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Grace Tucker '17 is a program coordinator for the coastal resilience team at Environmental Defense Fund (EDF) in Washington, DC. In this role, she conducts science and policy analysis related to coastal resilience, natural infrastructure and flood mitigation.

At CALS, Grace majored in environmental and sustainability sciences, with a concentration in water resource policy and management. She also minored in law and society.

Here, she reflects on how her experience at CALS helped shape her career path.

What do you enjoy about your current position?

As a program coordinator for EDF’s coastal resilience team, I get to interact with everyone and get a high-level look at all of our projects. It’s really inspiring to see all of the innovative, collaborative work being done by the brilliant people at EDF and our partner organizations, and to be a part of the team. I learn something new every day.

What kinds of projects does your team tackle?

My team specifically focuses on coastal resilience — finding ways to reduce risk for coastal and riverine communities that are facing more extreme weather, sea level rise and flood risk. For every dollar invested in resilience-building and hazard mitigation, six dollars are saved in future disaster recovery costs (source).

The solutions we want to build will use nature as part of flood protection and will include communities in the decision-making process so both people and ecosystems can thrive.

How did your experience as a CALS student prepare you for your current professional role?

I loved my CALS experience, but it wasn’t always easy! One of the highlights of my sophomore year was managing to pass Organic Chemistry — it only happened because I asked every question I could think of after class or during my professor’s office hours. In a work environment, it’s better to ask one or two clarifying questions to make sure you do a project correctly than to put in hours of work on something that is not what your boss wanted.

Many people in my major were friends throughout our time at Cornell, fostering a great academic community, but I was also constantly meeting new people in CALS classes and across the university. I had ample opportunity to practice remembering peoples’ faces and names, which is a soft skill that’s been helpful while working at an organization with nearly 800 staff members and for professional networking.

Between being on the Women's Varsity Rowing team and my academic work, I was constantly receiving and processing feedback while at Cornell. Over time, it was easier not to take every note too personally and to use that feedback to grow as an athlete and a student. Now, I expect that everything I write will have a lot of changes when it comes back to me, but the final product will be stronger, and I’ll be able to make something better the next time. Being a CALS student made me more comfortable with change, something that will serve me well for the rest of my life.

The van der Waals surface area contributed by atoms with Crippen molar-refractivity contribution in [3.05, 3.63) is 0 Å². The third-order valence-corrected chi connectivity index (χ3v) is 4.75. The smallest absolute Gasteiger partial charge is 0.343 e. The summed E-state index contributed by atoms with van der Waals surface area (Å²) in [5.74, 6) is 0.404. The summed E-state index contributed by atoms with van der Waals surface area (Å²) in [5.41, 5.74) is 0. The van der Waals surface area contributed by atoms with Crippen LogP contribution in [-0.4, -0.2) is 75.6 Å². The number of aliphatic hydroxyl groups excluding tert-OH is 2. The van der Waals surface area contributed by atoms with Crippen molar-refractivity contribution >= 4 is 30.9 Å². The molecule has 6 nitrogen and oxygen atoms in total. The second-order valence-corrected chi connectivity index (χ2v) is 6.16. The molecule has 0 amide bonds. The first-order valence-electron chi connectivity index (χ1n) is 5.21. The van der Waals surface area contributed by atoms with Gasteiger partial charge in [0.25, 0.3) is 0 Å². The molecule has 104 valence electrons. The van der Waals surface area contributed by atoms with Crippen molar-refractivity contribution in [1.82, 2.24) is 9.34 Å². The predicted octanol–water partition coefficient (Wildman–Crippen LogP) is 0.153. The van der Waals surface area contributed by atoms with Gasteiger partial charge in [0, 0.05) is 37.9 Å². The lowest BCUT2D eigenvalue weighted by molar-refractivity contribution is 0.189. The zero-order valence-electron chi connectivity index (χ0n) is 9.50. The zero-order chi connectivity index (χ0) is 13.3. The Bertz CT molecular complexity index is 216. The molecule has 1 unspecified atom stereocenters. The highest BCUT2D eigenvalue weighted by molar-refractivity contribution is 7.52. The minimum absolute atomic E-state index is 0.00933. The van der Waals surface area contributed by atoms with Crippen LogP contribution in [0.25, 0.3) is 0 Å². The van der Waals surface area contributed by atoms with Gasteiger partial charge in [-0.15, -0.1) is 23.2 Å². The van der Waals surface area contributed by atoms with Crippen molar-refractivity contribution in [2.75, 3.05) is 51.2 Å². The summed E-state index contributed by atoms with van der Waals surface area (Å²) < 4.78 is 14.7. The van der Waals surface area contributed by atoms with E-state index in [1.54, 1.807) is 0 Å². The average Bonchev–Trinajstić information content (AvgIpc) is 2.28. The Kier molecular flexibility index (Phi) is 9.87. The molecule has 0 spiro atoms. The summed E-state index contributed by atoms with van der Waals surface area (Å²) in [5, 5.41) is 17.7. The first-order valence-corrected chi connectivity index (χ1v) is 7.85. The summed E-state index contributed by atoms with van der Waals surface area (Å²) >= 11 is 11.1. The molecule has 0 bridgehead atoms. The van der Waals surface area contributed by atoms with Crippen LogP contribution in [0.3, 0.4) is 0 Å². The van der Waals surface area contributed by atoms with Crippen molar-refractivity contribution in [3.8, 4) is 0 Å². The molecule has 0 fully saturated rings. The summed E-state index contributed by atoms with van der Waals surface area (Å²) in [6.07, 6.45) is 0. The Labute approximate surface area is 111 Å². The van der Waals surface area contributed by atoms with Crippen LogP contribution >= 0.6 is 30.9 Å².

If you could re-do your undergraduate experience, is there anything you would do differently?

I think my biggest regret is not studying abroad or finding another international experience to immerse myself in a different culture. I applied for a CALS Global Fellows Program fellowship one year but wasn’t selected. I do travel a lot now and am considering graduate school abroad, but it would have been fun to do as an undergrad!

What advice do you have for students who are considering a career in the environmental science and/or sustainability sectors?

Find ways to magnify your impact — whether by working for a large organization whose changes can cause ripple effects throughout an industry, or by engaging directly with local community organizations. Don’t be afraid to take a critical look at your institution and find gaps in expertise that your skills could fill.

If you were in a position to hire recent CALS graduates, what qualities would your organization look for?

EDF has 10 summer interns every year from Cornell and also several fellowship and post-doc positions, thanks to a generous grant and partnership with the Cornell Atkinson Center for Sustainability. We always want to hire people who are highly self-motivated, excited to learn and willing to take on challenges. My biggest piece of advice is to make yourself as useful as possible. A good employer will recognize and reward you for the value you bring to the team.

Don’t be afraid to reach out via email and LinkedIn to potential employers. Just because an organization isn’t advertising, doesn’t mean they wouldn’t be open to a candidate who would be a perfect fit for their team or a specific project. The pandemic has forced employers to be more flexible, so remote opportunities may be more feasible now.

For example, my team was already spread out over several offices and utilized videoconferencing technology quite a bit before COVID-19, so now we’re just doing everything on video or phone. But I do miss all of the informal interactions and passing conversations with my office colleagues (and also, the free coffee!).

Header image: Tucker in her home office, where she has been working remotely since the start of the pandemic. Photo provided

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